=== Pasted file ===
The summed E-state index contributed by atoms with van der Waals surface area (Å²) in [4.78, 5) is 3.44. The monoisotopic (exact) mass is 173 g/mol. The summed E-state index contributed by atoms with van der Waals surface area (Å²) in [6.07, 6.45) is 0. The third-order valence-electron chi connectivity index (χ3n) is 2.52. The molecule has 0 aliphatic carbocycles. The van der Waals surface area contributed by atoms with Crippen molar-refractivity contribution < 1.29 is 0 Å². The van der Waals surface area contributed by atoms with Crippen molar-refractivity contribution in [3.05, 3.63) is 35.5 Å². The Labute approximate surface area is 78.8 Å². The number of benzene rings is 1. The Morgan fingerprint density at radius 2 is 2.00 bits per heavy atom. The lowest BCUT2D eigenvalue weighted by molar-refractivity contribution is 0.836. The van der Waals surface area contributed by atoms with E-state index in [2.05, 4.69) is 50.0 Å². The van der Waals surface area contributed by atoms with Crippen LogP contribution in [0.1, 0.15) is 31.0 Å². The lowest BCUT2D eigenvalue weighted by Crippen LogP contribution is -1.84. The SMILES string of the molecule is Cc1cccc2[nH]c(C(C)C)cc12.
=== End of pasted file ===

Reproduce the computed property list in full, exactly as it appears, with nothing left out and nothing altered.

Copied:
The summed E-state index contributed by atoms with van der Waals surface area (Å²) in [4.78, 5) is 3.44. The monoisotopic (exact) mass is 173 g/mol. The summed E-state index contributed by atoms with van der Waals surface area (Å²) in [6.07, 6.45) is 0. The third-order valence-electron chi connectivity index (χ3n) is 2.52. The molecule has 0 aliphatic carbocycles. The van der Waals surface area contributed by atoms with Crippen molar-refractivity contribution < 1.29 is 0 Å². The van der Waals surface area contributed by atoms with Crippen molar-refractivity contribution in [3.05, 3.63) is 35.5 Å². The Labute approximate surface area is 78.8 Å². The number of benzene rings is 1. The Morgan fingerprint density at radius 2 is 2.00 bits per heavy atom. The lowest BCUT2D eigenvalue weighted by molar-refractivity contribution is 0.836. The van der Waals surface area contributed by atoms with E-state index in [2.05, 4.69) is 50.0 Å². The van der Waals surface area contributed by atoms with Crippen LogP contribution in [0.1, 0.15) is 31.0 Å². The lowest BCUT2D eigenvalue weighted by Crippen LogP contribution is -1.84. The SMILES string of the molecule is Cc1cccc2[nH]c(C(C)C)cc12.